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extracts had slightly increased levels of serum and urinary
aluminum compared with those in age-matched controls receiving
aqueous extracts, but aluminum levels in these patients did not
fall outside the broad range of normal values (Glinert and
Burnatowska-Hledin, 1988). Patients were estimated in this study to
receive, on average, about 2.5 mg of aluminum per injection, with
injections being given every 2 to 4 weeks for a period of 3 to 5
years. The DPT vaccines used in the United States are reported to
contain not more than 0.25 to 0.8 mg of aluminum per 0.5-ml
injection (Physicians' Desk Reference, 1989). One study suggested
that use of aluminum-adsorbed DPT was associated with fewer febrile
reactions than use of unabsorbed DPT vaccine was (Waight et al.,
The possibility has been raised that the aluminum content of DPT
vaccines might play a role in some of the adverse events that
occur, or that are suspected to occur, in association with DPT
immunization, particularly encephalopathy. However, there are no
data to indicate that such a relationship exists.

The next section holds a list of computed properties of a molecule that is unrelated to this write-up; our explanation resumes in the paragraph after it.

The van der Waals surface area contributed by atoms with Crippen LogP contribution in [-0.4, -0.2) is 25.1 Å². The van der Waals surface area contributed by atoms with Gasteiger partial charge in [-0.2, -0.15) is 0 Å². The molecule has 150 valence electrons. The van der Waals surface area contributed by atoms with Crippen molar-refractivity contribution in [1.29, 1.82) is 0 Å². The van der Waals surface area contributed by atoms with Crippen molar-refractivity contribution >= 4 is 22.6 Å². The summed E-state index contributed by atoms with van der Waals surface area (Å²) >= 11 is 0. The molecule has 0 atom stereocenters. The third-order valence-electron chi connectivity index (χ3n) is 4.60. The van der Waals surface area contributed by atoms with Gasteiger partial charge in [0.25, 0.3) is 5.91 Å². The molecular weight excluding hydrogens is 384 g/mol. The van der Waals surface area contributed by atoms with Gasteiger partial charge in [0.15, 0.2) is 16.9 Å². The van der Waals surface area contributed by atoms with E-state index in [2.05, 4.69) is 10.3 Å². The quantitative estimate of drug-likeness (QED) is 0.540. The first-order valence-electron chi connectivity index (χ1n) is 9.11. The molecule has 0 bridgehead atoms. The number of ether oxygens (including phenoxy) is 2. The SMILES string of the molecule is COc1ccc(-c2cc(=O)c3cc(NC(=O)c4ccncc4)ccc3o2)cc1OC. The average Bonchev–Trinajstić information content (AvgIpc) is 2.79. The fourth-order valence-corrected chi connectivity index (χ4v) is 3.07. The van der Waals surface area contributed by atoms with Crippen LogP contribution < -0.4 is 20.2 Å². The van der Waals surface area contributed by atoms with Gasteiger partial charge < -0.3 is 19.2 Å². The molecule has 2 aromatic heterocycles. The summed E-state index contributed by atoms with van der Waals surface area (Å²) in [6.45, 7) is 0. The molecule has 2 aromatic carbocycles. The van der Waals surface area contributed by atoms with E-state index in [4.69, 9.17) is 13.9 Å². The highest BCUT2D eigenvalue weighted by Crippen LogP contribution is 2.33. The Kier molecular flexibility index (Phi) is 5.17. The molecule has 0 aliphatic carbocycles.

Alfrey AC. 1984. Aluminium intoxication.
New England Journal of Medicine 310:1113-1115.
Alfrey AC, LeGendre GR, Kaehny WD. 1976.
The dialysis encephalopathy syndrome. New England Journal of
Altmann P, Hamon C, Blair J, Dhanesha U,
Cunningham J, Marsh F. 1989. Disturbance of cerebral function by
aluminium in haemodialysis patients without overt aluminium
toxicity. Lancet 2:7-11.
Banks WA, Kastin AJ. 1989.
Aluminum-induced neurotoxicity: alterations in membrane function at
the blood-brain barrier. Neuroscience & Biobehavioral Reviews
British National Formulary. 1988. London:
British Medical Association/Pharmaceutical Society of Great
Glinert RJ, Burnatowska-Hledin M. 1988.
Serum and urinary aluminum levels in patients receiving
alum-precipitated allergenic extracts. Annals of Allergy
Monteagudo FSE, Cassidy MJD, Folb PI.
1989. Recent developments in aluminium toxicology. Medical
Orlans D, Verbov J. 1982. Skin reactions
after triple vaccine. Practitioner 226:1295-1296.
Pembroke AC, Marten RH. 1979. Unusual
cutaneous reactions following diphtheria and tetanus immunization.
Clinical Experimental Dermatology 4:345-348.
Physicians' Desk Reference, 43rd edition.
1989. Oradell, NJ: Medical Economics Co. Inc.
Waight PA, Pollock TM, Miller E, Coleman
EM. 1983. Pyrexia after diphtheria/tetanus/pertussis and
diphtheria/tetanus vaccines. Archives of Disease in Childhood